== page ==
Luke Saville: In the service of inspiration | September 17, 2021 | All news | News and Features | News and Events
In our ‘Serving inspiration’ series, Luke Saville reflects on his biggest influences in his career and how he hopes to be a role model for others.
Melbourne, Australia, September 17th, 2021 | Leigh rogers
Currently at the peak of his career as world No.26 in doubles, Luke Saville is showing that hard work pays off.
The former world junior number one has seen many new heights in 2021, including representing Australia at the ATP Cup and making his Olympic Games debut.
The 27-year-old South Australian advanced to eight tour-level doubles quarter-finals, and had the best career third-round runs at Roland Garros and Wimbledon, during an exceptional season.
What are the biggest lessons you have learned in the past 18 months?
I guess I don’t take it for granted. When something that you love and your occupation is taken away from you, it is not easy. But the COVID shutdown from professional tennis gave me time to work on my game, time that I never would have had in a normal year to really calm down and make some changes to help me get through. at the upper level. It has been a blessing in disguise, in unfortunate circumstances. I feel like my game is in the best shape it has ever seen.
What are your earliest memories of tennis?
The Riverland, which is the area where I grew up, is really into tennis. Every city has a bit of a rivalry. The juniors would play on Saturday morning and the seniors in the afternoon. I started playing it as soon as I could. We also had a tennis court in our backyard and I have an older brother and sister so as soon as I could start swinging the tennis racket I was playing with them. They are five and seven years older than me, so that helped me think, because I wanted to join them and follow them. My old man also put up a hitting wall and I started hitting it with a small racquet. Guess you could say I had no choice but to play tennis – but I loved it, and still love it. I like to travel and compete.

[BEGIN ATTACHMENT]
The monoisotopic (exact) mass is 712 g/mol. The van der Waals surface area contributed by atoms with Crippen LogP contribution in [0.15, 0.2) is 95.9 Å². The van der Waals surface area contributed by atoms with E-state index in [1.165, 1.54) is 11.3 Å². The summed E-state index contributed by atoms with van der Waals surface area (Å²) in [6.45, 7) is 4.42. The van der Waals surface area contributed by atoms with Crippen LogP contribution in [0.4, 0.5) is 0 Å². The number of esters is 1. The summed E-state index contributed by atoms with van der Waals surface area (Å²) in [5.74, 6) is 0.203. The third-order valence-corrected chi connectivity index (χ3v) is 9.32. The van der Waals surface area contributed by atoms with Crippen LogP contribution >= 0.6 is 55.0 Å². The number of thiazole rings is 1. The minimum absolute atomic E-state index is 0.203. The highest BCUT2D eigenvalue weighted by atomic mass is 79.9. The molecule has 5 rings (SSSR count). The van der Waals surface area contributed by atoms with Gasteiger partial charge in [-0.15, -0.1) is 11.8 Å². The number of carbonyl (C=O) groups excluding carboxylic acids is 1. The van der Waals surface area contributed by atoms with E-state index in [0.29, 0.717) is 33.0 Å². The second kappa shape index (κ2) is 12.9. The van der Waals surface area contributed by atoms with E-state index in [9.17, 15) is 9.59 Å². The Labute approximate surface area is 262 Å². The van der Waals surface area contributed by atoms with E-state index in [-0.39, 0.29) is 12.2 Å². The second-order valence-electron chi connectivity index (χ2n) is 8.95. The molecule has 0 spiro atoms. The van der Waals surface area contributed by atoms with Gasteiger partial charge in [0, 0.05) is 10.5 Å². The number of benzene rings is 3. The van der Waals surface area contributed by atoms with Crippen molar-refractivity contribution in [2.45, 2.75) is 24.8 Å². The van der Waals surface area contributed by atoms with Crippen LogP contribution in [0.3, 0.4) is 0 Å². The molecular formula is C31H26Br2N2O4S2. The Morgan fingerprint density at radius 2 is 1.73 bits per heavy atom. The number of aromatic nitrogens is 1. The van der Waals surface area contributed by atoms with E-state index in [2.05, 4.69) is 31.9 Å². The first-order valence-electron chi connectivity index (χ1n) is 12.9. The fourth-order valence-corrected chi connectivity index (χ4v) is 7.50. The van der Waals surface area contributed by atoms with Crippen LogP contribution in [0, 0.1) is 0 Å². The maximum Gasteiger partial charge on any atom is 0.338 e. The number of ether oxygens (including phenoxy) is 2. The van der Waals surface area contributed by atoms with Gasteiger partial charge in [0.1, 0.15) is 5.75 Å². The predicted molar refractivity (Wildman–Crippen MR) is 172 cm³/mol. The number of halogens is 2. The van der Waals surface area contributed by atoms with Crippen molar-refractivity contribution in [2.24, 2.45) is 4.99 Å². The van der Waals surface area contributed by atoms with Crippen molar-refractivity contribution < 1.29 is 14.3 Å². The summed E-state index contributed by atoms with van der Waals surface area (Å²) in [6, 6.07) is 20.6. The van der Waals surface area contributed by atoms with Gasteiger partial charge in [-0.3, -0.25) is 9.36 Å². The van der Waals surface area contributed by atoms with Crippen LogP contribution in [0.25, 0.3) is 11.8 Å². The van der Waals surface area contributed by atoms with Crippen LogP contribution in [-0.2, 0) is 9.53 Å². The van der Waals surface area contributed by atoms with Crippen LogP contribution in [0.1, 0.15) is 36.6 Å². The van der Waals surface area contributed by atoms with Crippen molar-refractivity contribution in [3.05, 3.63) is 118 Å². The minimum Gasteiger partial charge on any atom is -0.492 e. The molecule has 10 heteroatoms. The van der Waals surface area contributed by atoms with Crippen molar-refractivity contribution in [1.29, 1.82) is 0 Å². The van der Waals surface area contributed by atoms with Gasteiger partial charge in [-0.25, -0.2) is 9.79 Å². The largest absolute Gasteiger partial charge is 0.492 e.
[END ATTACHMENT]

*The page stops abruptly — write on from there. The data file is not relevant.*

How often do you visit where you grew up in South Australia?
I grew up in a small town called Barmera. I go back there from time to time. I like to go back to my roots. My parents are still there, as are my brother and sister. It’s good to visit for about a week, but then I start to want to go back to Melbourne and start training. There are tennis courts there, but no one to really hit.
What have been the greatest inspirations of your career?
All Australian players, especially Pat Rafter and Lleyton Hewitt. We had a very strong time there, that’s for sure. I’ve always had a big soft spot for Roger Federer too. He was amazing when I was riding. He’s been around forever and with Nadal these two are just huge champions of the game.
Do you remember the first professional match you saw live?
I have participated in some of the ITF Futures tournaments in my region, in Berri and Barmera. I started out as a ballkid at those when I was eight. My cousin Shannon Nettle, who got to around 300 in the world, he played a few finals there and I remember my family had a little corporate tent there to support him.
Do you remember the first professional player you got an autograph from?
I was a tennis fanatic, but I can’t remember which would have been my first autograph. Our family has come to the Australian Open every year from a young age and I remember driving all the way to Melbourne and my old man said “you will play there someday”. It’s a memory I have when I was very, very young, which is pretty cool looking back. I’ve always loved going to the Aussie Open and watching tennis.
As a professional player, how do you hope to inspire others?
I pride myself on being respectful there, as well as competing hard and honestly. I work hard off the pitch and do whatever it takes. I consider myself a ‘blue collar’ Australian who respects my opponent and competes very hard – just like Rafter did. He was a really nice guy but he didn’t take any prisoners there, especially when he was playing for Australia.
Find out more in our Serving Inspiration series:
> Astra Sharma
> Ben Weekes